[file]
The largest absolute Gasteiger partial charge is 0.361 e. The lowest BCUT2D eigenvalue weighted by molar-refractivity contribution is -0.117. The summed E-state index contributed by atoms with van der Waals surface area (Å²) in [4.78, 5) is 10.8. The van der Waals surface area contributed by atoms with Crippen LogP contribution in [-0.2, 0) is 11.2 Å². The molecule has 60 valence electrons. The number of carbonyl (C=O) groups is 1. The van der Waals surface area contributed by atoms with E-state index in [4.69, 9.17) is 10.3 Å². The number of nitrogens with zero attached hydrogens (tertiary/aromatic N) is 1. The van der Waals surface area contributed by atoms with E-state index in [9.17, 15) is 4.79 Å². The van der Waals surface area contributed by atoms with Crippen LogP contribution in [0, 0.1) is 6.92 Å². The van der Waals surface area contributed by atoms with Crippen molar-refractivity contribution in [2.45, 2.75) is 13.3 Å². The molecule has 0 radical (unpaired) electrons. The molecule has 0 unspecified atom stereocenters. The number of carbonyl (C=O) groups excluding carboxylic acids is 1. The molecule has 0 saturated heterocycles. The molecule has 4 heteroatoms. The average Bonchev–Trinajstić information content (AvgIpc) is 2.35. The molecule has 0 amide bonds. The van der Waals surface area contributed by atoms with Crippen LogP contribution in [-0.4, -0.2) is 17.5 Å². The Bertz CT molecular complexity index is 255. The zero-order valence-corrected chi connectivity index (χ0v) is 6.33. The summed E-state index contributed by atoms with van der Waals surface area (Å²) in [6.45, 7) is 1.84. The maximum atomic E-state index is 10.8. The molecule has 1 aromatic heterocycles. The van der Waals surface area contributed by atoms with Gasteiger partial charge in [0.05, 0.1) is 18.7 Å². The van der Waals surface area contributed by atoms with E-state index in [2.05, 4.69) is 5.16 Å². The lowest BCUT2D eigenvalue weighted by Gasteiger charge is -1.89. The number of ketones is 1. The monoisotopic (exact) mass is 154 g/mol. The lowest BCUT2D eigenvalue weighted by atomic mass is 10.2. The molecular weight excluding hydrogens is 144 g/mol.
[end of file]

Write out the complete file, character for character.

The largest absolute Gasteiger partial charge is 0.361 e. The lowest BCUT2D eigenvalue weighted by molar-refractivity contribution is -0.117. The summed E-state index contributed by atoms with van der Waals surface area (Å²) in [4.78, 5) is 10.8. The van der Waals surface area contributed by atoms with Crippen LogP contribution in [-0.2, 0) is 11.2 Å². The molecule has 60 valence electrons. The number of carbonyl (C=O) groups is 1. The van der Waals surface area contributed by atoms with E-state index in [4.69, 9.17) is 10.3 Å². The number of nitrogens with zero attached hydrogens (tertiary/aromatic N) is 1. The van der Waals surface area contributed by atoms with E-state index in [9.17, 15) is 4.79 Å². The van der Waals surface area contributed by atoms with Crippen LogP contribution in [0, 0.1) is 6.92 Å². The van der Waals surface area contributed by atoms with Crippen molar-refractivity contribution in [2.45, 2.75) is 13.3 Å². The molecule has 0 radical (unpaired) electrons. The molecule has 0 unspecified atom stereocenters. The number of carbonyl (C=O) groups excluding carboxylic acids is 1. The molecule has 0 saturated heterocycles. The molecule has 4 heteroatoms. The average Bonchev–Trinajstić information content (AvgIpc) is 2.35. The molecule has 0 amide bonds. The van der Waals surface area contributed by atoms with Crippen LogP contribution in [-0.4, -0.2) is 17.5 Å². The Bertz CT molecular complexity index is 255. The zero-order valence-corrected chi connectivity index (χ0v) is 6.33. The summed E-state index contributed by atoms with van der Waals surface area (Å²) in [6.45, 7) is 1.84. The maximum atomic E-state index is 10.8. The molecule has 1 aromatic heterocycles. The van der Waals surface area contributed by atoms with Gasteiger partial charge in [0.05, 0.1) is 18.7 Å². The van der Waals surface area contributed by atoms with E-state index in [2.05, 4.69) is 5.16 Å². The lowest BCUT2D eigenvalue weighted by Gasteiger charge is -1.89. The number of ketones is 1. The monoisotopic (exact) mass is 154 g/mol. The lowest BCUT2D eigenvalue weighted by atomic mass is 10.2. The molecular weight excluding hydrogens is 144 g/mol.